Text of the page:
Musical Score By: Giona Ostinelli
Distributed by: Lakeshore Records
Reviewed by Melissa Minners
In Darling, Lauren Ashley Carter is Darling, a lonely girl who is hired on as a caretaker in a mysterious Manhattan mansion. It isn’t long before she discovers the mansion’s reputation as being haunted by troubled souls. The longer Darling stays, the more twisted her experiences become as she descends into madness…but is it the mansion driving her crazy or is it something else?
The musical score of Darling was created by Swiss-Italian composer Giona Ostinelli who began his foray into music learning to play the drums at the age of five. By nine years old, he was playing the piano. After earning degrees in film scoring from the Berklee College of Music and the University of Southern California, he worked under renowned film composer Alan Silvestri. Solo projects include the musical scores of The Boat Builder, Carter High, Carnage Park, POD, The Remains, Little Miss Perfect, Ghost Squad, Indigenous, Opening Night, Magpie, Realm of Souls, Perdition and The Mist. He has also supplied additional music for television series, including Homeland, Community, Happy Endings, Elementary and 24: Live Another Day.
According to the composer, “There’s barely any dialogue throughout the whole film, so the music had to play a major role by being another character in the film that is always present. It is a rare opportunity in today’s film industry, as well as a major challenge. The score has to be incredibly focused on guiding the audience through the film with confidence.” As I listened to the score of Darling, I found myself shaking my head as I was once again hearing a horror soundtrack with little music and a great deal of sound effects. That being said, I found this score to be a tad different. The sound effects are not achieved solely through the use of electronics – I heard pianos and horns in addition to screeching violins and reverb. Ostinelli explains, “Darling presented a wonderful opportunity to experiment creating a score as a combination of classical, noir and sound design elements. I was able to achieve a particular sound by creating a unique hallucinatory soundscape, which features a heaving distorted Ondes Martenot combined with various layers of piano going through a very specific type of reverb. On top of these hypnotic intricate sonorities, I occasionally introduced a distant solo trumpet, which added a disturbing noir element that worked perfectly with the black-and-white images.”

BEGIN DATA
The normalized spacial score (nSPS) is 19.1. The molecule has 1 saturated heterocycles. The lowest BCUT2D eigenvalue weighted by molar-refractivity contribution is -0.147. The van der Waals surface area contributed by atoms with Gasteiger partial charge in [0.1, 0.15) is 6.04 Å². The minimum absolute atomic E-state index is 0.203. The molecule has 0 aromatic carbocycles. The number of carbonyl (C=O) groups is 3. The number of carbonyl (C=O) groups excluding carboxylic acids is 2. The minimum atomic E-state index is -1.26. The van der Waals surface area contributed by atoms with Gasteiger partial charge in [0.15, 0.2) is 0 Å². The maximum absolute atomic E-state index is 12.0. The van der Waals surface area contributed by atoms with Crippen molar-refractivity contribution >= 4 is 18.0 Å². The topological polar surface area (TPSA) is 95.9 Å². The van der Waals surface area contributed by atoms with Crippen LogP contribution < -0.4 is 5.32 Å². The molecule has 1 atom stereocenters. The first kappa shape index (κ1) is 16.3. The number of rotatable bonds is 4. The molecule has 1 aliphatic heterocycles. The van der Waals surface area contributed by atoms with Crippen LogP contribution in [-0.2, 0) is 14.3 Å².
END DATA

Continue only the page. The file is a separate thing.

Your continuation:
And I have to say, there are definitely some tracks in this album that stood out. Like Dragging the Body in which you hear a child’s song playing in the background of some extremely ominous noise and the distinct sound of dripping water. Inferno starts off with a spooky heartbeat and then moves into electronica that you could imagine listening to at a club. Scriabin Preludes constitutes the largest bit of music you will hear on the album, featuring a whole track of classical piano which is quite beautiful and dramatic in great contrast to the spooky and ominous nature of the rest of the score.
All-in-all, though I generally get annoyed at horror soundtracks which feature more sound effects than actual music, I can honestly admit that the Darling Soundtrack is a rather striking album that does put that scare factor to work, with blasts of sound that actually made me jump once or twice, echoing and distorted sounds that give one the instant impression of a soul descending into madness and a creepy, raise the hair on the back of your neck feeling. Ostinelli’s composition for Darling is downright creepy and apparently spot-on with the film it was created for.